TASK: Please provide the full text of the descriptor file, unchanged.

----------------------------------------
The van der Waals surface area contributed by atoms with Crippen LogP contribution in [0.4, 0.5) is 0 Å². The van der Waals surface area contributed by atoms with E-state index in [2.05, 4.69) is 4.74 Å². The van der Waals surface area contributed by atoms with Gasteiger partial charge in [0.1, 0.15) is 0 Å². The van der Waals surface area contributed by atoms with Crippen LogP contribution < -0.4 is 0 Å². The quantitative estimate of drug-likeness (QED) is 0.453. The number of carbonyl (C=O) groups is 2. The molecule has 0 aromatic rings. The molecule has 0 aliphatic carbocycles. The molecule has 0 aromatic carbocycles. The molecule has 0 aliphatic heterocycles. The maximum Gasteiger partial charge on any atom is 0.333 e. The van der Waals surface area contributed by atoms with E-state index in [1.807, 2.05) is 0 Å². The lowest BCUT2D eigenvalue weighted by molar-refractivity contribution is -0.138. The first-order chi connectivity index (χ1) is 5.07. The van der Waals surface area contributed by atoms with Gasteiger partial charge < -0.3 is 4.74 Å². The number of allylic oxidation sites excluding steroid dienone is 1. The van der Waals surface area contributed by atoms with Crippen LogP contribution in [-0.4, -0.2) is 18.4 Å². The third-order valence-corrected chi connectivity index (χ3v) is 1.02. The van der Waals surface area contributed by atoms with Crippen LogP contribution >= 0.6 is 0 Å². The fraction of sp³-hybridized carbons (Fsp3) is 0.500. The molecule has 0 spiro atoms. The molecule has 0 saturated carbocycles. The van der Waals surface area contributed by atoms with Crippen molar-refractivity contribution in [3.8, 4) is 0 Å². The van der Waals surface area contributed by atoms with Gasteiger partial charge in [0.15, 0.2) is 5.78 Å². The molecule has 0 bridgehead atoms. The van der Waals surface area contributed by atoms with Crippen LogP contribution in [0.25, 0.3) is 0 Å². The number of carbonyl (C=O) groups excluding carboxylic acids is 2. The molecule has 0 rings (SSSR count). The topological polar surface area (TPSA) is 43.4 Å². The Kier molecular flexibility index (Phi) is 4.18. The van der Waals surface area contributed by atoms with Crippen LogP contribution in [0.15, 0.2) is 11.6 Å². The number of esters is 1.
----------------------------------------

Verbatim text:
The van der Waals surface area contributed by atoms with Crippen LogP contribution in [0.4, 0.5) is 0 Å². The van der Waals surface area contributed by atoms with E-state index in [2.05, 4.69) is 4.74 Å². The van der Waals surface area contributed by atoms with Gasteiger partial charge in [0.1, 0.15) is 0 Å². The van der Waals surface area contributed by atoms with Crippen LogP contribution < -0.4 is 0 Å². The quantitative estimate of drug-likeness (QED) is 0.453. The number of carbonyl (C=O) groups is 2. The molecule has 0 aromatic rings. The molecule has 0 aliphatic carbocycles. The molecule has 0 aromatic carbocycles. The molecule has 0 aliphatic heterocycles. The maximum Gasteiger partial charge on any atom is 0.333 e. The van der Waals surface area contributed by atoms with E-state index in [1.807, 2.05) is 0 Å². The lowest BCUT2D eigenvalue weighted by molar-refractivity contribution is -0.138. The first-order chi connectivity index (χ1) is 5.07. The van der Waals surface area contributed by atoms with Gasteiger partial charge < -0.3 is 4.74 Å². The number of allylic oxidation sites excluding steroid dienone is 1. The van der Waals surface area contributed by atoms with Crippen LogP contribution in [-0.4, -0.2) is 18.4 Å². The third-order valence-corrected chi connectivity index (χ3v) is 1.02. The van der Waals surface area contributed by atoms with Crippen LogP contribution >= 0.6 is 0 Å². The fraction of sp³-hybridized carbons (Fsp3) is 0.500. The molecule has 0 spiro atoms. The molecule has 0 saturated carbocycles. The van der Waals surface area contributed by atoms with Crippen molar-refractivity contribution in [3.8, 4) is 0 Å². The van der Waals surface area contributed by atoms with Gasteiger partial charge in [0.15, 0.2) is 5.78 Å². The molecule has 0 bridgehead atoms. The van der Waals surface area contributed by atoms with Crippen LogP contribution in [0.25, 0.3) is 0 Å². The number of carbonyl (C=O) groups excluding carboxylic acids is 2. The molecule has 0 rings (SSSR count). The topological polar surface area (TPSA) is 43.4 Å². The Kier molecular flexibility index (Phi) is 4.18. The van der Waals surface area contributed by atoms with Crippen LogP contribution in [0.15, 0.2) is 11.6 Å². The number of esters is 1.